WASHINGTON/NEW YORK: T-Mobile US Inc and Sprint Corp believe their foreign owners’ offer to stop using Huawei Technologies equipment will help with the US clearing their US$26 billion (RM108.94 billion) merger deal, sources said, underscoring the lengths to which Washington has gone to shut out the Chinese company.
Like all major US wireless carriers, T-Mobile and Sprint do not use Huawei equipment, but their majority owners, Germany’s Deutsche Telekom AG and Japan’s SoftBank Group Ltd, respectively, use some Huawei gear in overseas markets.
People familiar with the deal between T-Mobile and Sprint, the third and fourth largest US wireless carriers, said US government officials had been pressuring Deutsche Telekom to stop using Huawei equipment, and the companies believed they had to comply before a US national security panel would let them move forward on their deal.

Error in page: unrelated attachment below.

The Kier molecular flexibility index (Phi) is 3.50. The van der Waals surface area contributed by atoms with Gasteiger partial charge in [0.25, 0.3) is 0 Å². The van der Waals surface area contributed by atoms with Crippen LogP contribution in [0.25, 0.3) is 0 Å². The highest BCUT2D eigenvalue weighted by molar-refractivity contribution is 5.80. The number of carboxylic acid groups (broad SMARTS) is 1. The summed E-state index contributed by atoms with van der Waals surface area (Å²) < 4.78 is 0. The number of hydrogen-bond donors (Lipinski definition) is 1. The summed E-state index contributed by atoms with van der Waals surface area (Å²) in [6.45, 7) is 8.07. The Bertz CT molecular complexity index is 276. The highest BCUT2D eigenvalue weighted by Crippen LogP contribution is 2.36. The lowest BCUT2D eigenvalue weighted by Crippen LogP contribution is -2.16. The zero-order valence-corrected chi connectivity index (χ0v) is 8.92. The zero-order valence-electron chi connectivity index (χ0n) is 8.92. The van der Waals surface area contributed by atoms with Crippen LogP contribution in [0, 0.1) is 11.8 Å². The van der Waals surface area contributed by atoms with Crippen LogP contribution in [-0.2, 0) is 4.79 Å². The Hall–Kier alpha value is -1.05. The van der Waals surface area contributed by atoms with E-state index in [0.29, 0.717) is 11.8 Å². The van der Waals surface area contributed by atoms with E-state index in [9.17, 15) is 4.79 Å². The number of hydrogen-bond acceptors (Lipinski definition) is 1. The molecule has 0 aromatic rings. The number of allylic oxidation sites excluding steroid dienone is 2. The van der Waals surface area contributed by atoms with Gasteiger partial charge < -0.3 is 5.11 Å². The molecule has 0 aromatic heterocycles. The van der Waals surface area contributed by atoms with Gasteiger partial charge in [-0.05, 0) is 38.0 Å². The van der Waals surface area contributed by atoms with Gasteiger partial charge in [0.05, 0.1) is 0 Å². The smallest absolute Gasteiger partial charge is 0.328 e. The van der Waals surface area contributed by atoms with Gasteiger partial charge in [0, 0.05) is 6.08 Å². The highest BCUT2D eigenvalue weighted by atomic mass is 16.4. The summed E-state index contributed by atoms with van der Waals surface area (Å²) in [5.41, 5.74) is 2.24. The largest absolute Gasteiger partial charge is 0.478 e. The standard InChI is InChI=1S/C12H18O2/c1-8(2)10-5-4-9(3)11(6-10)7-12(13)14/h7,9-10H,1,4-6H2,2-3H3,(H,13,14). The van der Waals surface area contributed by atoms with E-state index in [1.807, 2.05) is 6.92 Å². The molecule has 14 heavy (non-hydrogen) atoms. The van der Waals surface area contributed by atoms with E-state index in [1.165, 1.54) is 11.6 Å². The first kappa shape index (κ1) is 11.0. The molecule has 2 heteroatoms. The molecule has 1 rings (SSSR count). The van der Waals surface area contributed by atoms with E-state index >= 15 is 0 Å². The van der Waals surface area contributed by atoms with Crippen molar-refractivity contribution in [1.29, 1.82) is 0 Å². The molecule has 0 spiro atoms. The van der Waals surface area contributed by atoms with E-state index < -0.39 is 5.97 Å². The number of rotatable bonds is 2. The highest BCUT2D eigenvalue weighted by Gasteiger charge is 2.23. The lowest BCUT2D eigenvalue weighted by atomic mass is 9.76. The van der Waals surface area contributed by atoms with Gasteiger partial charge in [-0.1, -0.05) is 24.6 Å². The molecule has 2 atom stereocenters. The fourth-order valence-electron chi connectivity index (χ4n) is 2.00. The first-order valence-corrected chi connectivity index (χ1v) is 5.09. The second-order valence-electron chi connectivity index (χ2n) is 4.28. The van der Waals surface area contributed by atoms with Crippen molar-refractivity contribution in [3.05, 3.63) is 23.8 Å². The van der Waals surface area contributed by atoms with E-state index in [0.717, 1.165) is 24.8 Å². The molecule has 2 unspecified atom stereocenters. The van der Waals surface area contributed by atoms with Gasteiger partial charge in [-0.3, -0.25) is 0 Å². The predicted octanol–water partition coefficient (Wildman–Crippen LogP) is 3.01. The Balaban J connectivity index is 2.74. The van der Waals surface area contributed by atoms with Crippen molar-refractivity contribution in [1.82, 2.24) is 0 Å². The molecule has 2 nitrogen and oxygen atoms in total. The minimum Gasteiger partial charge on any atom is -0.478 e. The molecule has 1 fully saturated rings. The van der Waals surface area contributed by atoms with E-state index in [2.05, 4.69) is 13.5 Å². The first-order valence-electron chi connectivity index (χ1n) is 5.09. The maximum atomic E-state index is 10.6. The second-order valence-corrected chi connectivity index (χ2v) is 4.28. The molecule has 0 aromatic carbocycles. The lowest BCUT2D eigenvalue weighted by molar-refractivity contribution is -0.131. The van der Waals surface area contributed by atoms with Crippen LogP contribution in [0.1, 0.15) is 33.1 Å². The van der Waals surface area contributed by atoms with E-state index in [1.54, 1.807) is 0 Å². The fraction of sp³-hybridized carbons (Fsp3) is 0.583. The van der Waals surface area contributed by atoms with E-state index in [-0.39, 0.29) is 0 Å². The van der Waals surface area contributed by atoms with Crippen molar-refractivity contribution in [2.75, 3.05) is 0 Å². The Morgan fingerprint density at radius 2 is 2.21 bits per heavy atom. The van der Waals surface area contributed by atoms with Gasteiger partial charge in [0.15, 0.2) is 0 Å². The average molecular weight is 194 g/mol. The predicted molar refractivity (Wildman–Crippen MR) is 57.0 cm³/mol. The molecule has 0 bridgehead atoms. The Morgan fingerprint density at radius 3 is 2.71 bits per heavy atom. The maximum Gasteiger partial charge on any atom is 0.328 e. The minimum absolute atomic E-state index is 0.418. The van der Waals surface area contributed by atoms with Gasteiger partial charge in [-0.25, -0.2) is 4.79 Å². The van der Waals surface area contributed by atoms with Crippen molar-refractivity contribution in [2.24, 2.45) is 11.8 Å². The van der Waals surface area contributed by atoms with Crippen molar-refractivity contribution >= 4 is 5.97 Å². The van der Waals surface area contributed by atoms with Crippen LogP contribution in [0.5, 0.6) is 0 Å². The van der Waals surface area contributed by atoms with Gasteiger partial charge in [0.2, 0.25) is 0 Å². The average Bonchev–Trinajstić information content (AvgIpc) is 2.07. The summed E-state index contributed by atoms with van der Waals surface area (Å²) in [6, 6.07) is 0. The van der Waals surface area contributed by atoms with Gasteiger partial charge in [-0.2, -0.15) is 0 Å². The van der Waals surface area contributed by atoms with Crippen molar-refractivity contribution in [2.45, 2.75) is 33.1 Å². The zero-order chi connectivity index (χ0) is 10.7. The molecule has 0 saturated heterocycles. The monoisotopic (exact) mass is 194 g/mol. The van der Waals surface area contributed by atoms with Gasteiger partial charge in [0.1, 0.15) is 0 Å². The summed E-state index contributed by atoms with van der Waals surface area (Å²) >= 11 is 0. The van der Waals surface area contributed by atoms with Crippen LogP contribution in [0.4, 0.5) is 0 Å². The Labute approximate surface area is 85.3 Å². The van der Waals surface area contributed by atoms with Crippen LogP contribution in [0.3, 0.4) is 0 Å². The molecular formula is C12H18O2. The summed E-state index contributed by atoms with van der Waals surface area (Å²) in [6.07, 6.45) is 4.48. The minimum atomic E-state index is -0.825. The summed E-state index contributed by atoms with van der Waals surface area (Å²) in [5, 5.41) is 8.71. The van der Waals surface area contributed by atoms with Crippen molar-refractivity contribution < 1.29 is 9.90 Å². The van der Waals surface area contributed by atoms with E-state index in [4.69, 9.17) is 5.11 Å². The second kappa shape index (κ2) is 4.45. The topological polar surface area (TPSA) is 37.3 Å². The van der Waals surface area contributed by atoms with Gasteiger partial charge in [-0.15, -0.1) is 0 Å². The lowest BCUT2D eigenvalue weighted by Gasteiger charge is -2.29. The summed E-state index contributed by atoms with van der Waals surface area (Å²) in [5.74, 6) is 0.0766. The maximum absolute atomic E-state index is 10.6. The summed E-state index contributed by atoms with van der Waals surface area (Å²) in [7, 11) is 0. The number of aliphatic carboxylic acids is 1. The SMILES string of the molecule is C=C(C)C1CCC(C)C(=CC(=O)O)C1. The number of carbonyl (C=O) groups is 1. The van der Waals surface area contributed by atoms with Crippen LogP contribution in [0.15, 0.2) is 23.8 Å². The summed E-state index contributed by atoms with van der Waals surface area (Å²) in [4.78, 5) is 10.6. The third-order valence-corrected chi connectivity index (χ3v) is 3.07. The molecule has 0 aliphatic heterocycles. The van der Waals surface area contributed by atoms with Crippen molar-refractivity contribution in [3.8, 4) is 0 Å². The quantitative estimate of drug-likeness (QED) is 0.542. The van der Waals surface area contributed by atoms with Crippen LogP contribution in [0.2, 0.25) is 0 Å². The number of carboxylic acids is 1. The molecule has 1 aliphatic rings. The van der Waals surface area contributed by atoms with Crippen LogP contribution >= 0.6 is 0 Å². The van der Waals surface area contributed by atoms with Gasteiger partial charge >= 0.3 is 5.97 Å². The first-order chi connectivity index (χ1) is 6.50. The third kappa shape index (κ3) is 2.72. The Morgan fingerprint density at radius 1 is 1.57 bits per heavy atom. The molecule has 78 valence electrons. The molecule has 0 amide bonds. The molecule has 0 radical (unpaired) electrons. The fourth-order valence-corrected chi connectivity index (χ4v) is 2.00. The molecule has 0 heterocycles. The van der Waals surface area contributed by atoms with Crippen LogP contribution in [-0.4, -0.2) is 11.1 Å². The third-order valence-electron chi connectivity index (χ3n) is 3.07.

Both Deutsche Telekom and Softbank were reported last week to be seeking to replace the world’s biggest network equipment maker as vendor. Now, T-Mobile and Sprint expect the US panel, called Committee on Foreign Investment in the US, to approve their deal as early as this week, the sources said.
The sources, however, cautioned that negotiations between the two companies and the US government have not been finalised yet, and any deal could still fall through. They asked not to be identified because the matter is confidential.
Sprint, T-Mobile, Deutsche Telekom, SoftBank and CFIUS declined to comment. Huawei did not respond to a request for comment. The US government and its allies have stepped up pressure on Huawei over concerns that the company is effectively controlled by the Chinese state and its network equipment may contain “back doors” that could enable cyber espionage, something which Huawei denies. — Reuters